Pemex plans gas processing plant at Poza Rica

Mexico's Pemex plans to build a gas processing plant at the Poza Rica gas complex in northern Mexico to handle 200 MMcfd of gas of expected supplies from the Chicontepec basin.

Jan 7th, 2009

Eric Watkins
Oil Diplomacy Editor

LOS ANGELES, Jan. 7 -- Mexico's state-owned Petroleos Mexicanos plans to build a natural gas processing plant at the Poza Rica gas complex in northern Mexico to handle 200 MMcfd of gas of expected supplies from the Chicontepec basin.

Pemex said it will award the construction contract and begin work before the end of May. Construction will take 2 years.

Pemex will produce propane, butane, and gasoline at the new plant.

According to company figures, Pemex produced a record 7.24 bcfd of gas in November 2008, up 18.9% from 6.09 bcfd produced in November 2007.

While the country's natural gas production is rising, domestic demand appears to be increasing at an even faster rate.

In December, Mexico's minister of energy released a natural gas outlook for 2008-17, saying that demand grew by 6.8% in 2007 from the previous year to 6.975 bcfd while production rose by 13.1% to 6.058 bcfd.

Production is expected to reach 7.289 bcfd by 2017, while demand for the same period is expected to reach 9.374 bcfd. The largest demand growth will come from electricity providers, according to the ministry.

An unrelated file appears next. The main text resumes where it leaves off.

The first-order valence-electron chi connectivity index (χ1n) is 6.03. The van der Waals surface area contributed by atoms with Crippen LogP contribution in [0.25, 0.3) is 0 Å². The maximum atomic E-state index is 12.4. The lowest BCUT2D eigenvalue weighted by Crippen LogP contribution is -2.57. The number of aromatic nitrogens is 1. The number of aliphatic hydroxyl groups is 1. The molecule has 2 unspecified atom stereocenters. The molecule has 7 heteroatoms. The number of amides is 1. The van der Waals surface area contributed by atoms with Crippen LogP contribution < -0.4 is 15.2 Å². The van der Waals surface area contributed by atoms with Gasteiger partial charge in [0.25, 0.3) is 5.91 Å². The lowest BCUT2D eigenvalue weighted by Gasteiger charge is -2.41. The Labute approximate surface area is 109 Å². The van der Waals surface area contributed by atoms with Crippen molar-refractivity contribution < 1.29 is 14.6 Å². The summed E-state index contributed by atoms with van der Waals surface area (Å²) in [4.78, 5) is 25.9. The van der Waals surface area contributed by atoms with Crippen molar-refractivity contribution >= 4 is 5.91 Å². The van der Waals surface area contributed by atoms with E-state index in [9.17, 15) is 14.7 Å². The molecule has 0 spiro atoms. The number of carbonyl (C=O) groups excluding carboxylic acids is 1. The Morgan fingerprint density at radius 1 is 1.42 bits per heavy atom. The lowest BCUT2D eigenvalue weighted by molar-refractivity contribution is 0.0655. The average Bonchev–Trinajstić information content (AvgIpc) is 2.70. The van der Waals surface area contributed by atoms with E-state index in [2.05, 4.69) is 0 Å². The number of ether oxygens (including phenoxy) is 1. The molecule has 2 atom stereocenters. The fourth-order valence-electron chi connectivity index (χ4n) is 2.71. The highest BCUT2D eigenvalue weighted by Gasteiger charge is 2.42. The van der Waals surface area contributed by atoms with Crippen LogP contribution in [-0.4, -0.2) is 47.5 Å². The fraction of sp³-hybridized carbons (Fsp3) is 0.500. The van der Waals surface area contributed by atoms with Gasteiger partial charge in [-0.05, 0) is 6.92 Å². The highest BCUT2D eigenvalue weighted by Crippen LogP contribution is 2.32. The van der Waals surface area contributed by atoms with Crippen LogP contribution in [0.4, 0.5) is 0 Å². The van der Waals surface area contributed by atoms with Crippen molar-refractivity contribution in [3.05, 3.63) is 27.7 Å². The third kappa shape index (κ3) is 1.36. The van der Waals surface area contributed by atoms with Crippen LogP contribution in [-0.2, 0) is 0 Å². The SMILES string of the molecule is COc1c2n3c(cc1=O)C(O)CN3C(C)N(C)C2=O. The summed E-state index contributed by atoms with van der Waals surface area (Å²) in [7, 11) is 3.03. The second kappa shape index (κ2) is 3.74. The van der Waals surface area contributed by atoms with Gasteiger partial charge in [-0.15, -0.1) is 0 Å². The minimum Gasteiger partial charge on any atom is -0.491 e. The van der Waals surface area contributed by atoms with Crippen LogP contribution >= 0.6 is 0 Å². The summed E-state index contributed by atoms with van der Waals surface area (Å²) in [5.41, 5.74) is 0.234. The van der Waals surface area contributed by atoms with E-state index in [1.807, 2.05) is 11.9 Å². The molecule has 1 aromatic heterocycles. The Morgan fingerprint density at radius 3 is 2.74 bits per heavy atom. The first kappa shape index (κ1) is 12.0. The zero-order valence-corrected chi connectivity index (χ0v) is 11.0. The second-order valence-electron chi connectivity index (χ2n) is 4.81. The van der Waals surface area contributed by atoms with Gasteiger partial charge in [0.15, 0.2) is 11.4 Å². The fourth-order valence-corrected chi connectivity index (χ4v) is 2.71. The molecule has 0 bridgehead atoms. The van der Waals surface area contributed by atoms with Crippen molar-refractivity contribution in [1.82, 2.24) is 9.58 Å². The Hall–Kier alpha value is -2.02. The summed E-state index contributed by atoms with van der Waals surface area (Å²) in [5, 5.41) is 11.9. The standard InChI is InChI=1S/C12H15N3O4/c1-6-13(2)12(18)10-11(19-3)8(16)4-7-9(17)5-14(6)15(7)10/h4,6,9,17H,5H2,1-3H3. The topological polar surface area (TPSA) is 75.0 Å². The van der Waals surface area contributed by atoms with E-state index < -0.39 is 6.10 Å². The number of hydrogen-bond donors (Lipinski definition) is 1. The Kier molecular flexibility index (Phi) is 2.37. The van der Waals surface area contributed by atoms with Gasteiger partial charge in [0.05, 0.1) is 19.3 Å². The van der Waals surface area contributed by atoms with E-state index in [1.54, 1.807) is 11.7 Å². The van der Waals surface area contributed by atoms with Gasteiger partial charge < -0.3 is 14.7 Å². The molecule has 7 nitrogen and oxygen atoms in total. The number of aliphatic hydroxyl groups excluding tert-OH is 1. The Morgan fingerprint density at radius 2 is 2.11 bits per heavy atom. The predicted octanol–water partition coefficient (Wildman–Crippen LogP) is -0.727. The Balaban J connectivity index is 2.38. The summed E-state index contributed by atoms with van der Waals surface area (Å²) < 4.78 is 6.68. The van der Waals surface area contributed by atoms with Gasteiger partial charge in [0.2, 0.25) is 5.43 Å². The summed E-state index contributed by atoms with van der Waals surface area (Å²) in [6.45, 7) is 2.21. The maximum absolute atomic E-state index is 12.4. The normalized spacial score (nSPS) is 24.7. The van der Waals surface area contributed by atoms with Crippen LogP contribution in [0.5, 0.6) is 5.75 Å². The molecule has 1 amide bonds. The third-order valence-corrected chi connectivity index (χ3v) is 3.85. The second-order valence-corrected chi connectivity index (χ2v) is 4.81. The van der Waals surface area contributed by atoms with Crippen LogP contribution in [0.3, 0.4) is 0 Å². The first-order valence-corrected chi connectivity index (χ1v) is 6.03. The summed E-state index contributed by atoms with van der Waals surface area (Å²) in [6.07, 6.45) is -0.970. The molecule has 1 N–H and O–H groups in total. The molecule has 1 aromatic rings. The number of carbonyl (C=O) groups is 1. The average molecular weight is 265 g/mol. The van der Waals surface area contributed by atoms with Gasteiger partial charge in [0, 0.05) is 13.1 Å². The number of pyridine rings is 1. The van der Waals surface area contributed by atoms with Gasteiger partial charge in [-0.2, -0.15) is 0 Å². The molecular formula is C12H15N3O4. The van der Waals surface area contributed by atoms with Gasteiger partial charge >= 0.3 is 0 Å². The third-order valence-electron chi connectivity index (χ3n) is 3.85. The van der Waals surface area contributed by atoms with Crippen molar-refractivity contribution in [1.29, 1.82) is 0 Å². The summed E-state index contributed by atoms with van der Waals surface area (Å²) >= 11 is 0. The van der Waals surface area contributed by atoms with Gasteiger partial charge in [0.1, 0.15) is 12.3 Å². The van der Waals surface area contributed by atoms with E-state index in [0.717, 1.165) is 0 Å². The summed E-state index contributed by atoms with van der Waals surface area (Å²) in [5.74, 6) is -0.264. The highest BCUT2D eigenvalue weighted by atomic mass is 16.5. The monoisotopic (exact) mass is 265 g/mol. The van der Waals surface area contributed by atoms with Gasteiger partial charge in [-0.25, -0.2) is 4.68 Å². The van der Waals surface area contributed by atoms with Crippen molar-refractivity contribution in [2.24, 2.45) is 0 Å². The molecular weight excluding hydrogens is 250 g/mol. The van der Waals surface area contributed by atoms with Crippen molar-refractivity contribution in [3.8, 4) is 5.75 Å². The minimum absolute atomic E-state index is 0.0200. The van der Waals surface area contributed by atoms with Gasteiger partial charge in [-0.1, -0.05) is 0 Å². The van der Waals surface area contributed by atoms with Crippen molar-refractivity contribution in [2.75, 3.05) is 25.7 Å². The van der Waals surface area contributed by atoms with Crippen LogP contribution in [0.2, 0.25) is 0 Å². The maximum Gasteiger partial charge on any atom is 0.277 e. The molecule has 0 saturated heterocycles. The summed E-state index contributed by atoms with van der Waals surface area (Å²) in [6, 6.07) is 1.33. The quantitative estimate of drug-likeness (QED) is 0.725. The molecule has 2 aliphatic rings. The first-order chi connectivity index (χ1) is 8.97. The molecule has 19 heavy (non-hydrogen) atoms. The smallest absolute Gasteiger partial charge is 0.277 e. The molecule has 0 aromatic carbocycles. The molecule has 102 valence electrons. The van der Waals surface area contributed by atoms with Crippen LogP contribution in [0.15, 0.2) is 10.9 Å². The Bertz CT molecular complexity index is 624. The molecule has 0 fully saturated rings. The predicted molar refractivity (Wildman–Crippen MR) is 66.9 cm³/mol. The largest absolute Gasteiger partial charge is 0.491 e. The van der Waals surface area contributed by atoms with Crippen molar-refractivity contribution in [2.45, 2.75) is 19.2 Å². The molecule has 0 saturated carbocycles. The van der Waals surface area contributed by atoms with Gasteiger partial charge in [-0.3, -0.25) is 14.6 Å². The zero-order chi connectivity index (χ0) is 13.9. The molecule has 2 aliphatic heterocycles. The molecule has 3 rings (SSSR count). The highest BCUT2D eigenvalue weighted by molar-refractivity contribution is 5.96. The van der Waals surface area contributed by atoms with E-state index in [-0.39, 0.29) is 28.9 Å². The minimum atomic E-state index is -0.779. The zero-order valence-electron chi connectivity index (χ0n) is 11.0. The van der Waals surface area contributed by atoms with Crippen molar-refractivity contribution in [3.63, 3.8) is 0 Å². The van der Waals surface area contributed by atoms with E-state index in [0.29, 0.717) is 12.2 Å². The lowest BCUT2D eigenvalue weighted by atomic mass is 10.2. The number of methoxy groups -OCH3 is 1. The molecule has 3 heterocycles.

LNG imports to increase
To address the shortfall between domestic production and demand growth, the ministry reported that Mexico's LNG imports will reach 1.99 bcfd by 2017, up from the current 503 MMcfd.

Mexico already has two LNG regasification plants in operation, one at Altamira on the Gulf of Mexico and the other at Ensenada on the Pacific Coast. Operations at a third facility, at Manzanillo on the Pacific Coast, are due to begin in 2011.

According to industry sources, the Mexican government is considering construction of four additional regasification facilities around the country to facilitate imports.

The need for additional regasification facilities is thought to be greatest along Mexico's Pacific Coast as no pipeline grid links the region to production centers on the Gulf of Mexico.

Contact Eric Watkins at hippalus@yahoo.com.

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